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Oct. 25, 2017 - Backyard mechanics have about two months to get inoperable cars fixed, screened or at least start working on them.
In response to public complaints, City Council tightened restrictions on junk cars in residential areas. The new rules, which go into effect Jan. 1, 2018, are more in line with neighboring jurisdictions.
The city's 311 staff tallied 442 complaints from citizens about junk cars in the past year. In addition, city inspectors generated almost another 1,000 notices of violations.
The amendments would largely require that inoperable vehicles be kept in an enclosed building. However, to accommodate backyard mechanics and car restoration buffs, residents are allowed to keep a vehicle being actively worked on, plus a second vehicle for parts, if they are shielded or screened from view.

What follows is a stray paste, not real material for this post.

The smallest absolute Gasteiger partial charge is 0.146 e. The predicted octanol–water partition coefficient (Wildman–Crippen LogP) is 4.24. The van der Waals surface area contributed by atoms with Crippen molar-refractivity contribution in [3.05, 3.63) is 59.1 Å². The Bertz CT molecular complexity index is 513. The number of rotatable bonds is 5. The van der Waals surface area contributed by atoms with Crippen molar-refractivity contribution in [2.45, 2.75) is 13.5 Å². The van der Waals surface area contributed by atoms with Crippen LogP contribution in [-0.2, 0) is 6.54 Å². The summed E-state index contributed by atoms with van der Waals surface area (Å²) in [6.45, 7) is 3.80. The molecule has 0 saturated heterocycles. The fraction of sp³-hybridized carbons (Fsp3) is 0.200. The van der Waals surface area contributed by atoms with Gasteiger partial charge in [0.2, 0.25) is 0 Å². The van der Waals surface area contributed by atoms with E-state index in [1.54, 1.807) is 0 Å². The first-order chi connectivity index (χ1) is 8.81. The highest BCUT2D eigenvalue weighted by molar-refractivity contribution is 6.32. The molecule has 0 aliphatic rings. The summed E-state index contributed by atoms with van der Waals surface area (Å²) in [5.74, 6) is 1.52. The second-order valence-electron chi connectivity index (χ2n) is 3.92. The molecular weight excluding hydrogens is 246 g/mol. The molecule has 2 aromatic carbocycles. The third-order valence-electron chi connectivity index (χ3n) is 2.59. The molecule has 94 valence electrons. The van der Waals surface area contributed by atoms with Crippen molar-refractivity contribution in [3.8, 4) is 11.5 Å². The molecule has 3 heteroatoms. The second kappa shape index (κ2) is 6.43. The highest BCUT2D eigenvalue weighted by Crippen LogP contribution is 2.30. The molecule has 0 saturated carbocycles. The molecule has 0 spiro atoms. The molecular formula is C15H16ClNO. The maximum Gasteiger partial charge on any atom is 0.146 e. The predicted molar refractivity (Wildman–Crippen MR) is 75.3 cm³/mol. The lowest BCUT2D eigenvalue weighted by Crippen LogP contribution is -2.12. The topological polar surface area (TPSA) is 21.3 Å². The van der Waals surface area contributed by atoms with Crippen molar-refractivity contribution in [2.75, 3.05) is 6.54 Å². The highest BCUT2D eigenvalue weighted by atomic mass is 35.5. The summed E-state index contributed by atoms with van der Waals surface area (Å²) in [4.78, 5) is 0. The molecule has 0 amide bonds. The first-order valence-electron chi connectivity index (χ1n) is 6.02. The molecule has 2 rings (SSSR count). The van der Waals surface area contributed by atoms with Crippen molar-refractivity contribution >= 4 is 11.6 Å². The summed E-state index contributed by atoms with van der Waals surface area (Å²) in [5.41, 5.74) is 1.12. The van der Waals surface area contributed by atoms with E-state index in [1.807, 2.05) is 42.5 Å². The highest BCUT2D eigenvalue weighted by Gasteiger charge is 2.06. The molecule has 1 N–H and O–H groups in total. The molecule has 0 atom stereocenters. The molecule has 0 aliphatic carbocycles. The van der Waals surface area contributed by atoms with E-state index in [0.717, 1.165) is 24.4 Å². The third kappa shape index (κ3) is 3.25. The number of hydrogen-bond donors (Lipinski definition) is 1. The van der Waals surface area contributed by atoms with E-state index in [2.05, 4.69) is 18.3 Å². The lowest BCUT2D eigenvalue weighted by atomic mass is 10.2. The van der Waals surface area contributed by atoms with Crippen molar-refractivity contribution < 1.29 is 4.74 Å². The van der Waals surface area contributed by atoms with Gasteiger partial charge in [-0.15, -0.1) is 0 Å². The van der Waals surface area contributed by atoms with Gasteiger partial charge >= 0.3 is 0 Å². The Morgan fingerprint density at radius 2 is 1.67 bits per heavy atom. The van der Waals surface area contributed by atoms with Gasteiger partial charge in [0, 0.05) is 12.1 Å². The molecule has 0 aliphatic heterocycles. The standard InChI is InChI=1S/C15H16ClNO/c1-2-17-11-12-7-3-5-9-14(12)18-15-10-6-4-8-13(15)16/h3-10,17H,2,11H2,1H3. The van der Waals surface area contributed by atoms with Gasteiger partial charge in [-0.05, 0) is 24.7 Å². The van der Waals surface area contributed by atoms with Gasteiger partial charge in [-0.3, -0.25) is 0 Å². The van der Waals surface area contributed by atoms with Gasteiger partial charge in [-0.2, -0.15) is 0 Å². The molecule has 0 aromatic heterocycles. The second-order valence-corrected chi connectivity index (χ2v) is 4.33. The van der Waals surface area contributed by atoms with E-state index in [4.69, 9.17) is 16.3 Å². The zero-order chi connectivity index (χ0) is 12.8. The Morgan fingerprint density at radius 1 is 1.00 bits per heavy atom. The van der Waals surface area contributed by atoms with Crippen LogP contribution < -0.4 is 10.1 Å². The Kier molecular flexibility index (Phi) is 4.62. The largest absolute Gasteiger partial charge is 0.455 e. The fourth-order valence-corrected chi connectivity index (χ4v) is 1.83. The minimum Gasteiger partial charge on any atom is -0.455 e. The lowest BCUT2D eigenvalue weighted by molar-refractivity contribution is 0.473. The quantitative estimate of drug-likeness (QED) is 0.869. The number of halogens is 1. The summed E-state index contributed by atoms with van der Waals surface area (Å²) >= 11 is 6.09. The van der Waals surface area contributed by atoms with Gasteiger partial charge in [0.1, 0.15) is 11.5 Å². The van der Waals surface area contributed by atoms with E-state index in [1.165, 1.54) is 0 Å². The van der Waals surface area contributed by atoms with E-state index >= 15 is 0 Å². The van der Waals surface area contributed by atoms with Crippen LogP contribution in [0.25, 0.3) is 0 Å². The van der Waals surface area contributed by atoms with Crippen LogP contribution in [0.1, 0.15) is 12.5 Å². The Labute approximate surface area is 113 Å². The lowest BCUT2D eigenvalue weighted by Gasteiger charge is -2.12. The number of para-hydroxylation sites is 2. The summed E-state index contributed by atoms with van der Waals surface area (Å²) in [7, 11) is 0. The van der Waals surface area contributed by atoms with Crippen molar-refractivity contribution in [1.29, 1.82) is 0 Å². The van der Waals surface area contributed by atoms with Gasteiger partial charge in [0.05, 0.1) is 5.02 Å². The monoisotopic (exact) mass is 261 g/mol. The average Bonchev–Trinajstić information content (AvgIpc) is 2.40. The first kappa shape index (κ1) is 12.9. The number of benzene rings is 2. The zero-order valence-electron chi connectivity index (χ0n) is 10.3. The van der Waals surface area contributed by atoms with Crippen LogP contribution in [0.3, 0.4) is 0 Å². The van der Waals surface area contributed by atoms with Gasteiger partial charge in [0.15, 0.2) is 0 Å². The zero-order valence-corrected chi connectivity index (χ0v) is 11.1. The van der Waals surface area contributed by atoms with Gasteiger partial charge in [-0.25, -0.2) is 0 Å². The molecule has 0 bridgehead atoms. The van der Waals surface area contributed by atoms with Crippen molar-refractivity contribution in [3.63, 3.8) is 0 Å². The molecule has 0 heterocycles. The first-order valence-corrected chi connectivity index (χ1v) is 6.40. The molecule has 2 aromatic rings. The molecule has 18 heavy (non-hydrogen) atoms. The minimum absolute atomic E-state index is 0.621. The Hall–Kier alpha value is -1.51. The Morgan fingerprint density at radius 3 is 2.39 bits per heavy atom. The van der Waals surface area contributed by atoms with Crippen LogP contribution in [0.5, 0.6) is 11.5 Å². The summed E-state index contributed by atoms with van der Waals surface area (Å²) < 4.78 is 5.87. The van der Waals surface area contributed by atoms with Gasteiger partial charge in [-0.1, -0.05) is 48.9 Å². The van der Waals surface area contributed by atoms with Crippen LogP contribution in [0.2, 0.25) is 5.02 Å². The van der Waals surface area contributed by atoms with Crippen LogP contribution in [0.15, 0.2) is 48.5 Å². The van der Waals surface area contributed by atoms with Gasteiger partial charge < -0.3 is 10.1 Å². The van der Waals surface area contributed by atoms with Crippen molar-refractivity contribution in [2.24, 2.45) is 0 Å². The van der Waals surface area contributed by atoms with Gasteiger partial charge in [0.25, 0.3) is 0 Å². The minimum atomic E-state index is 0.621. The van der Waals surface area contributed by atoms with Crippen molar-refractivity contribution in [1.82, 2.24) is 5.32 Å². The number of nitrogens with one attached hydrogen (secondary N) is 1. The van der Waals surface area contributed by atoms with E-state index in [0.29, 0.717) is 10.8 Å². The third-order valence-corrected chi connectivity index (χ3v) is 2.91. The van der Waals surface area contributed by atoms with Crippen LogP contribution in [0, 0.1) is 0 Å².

Property maintenance supervisor Phil Russell noted that the city has some flexibility in working with people who call the office when they get a violation and explain their circumstances. People who are truly working toward a solution can get extra time, he said.
Other measures were approved that related to the purchase of the Boo Williams Sportsplex. One amended the capital budget and authorized a $9.25 million bond anticipation note; the other approves the agreement between the city and the Economic Development Authority, which will leasing the building to the non-profit Boo Williams Summer League. The league is expected to pay rent that will cover the bond payments without additional city money. The facility generates significant tourism and economic activity with tournaments throughout the year.
In other matters, Council: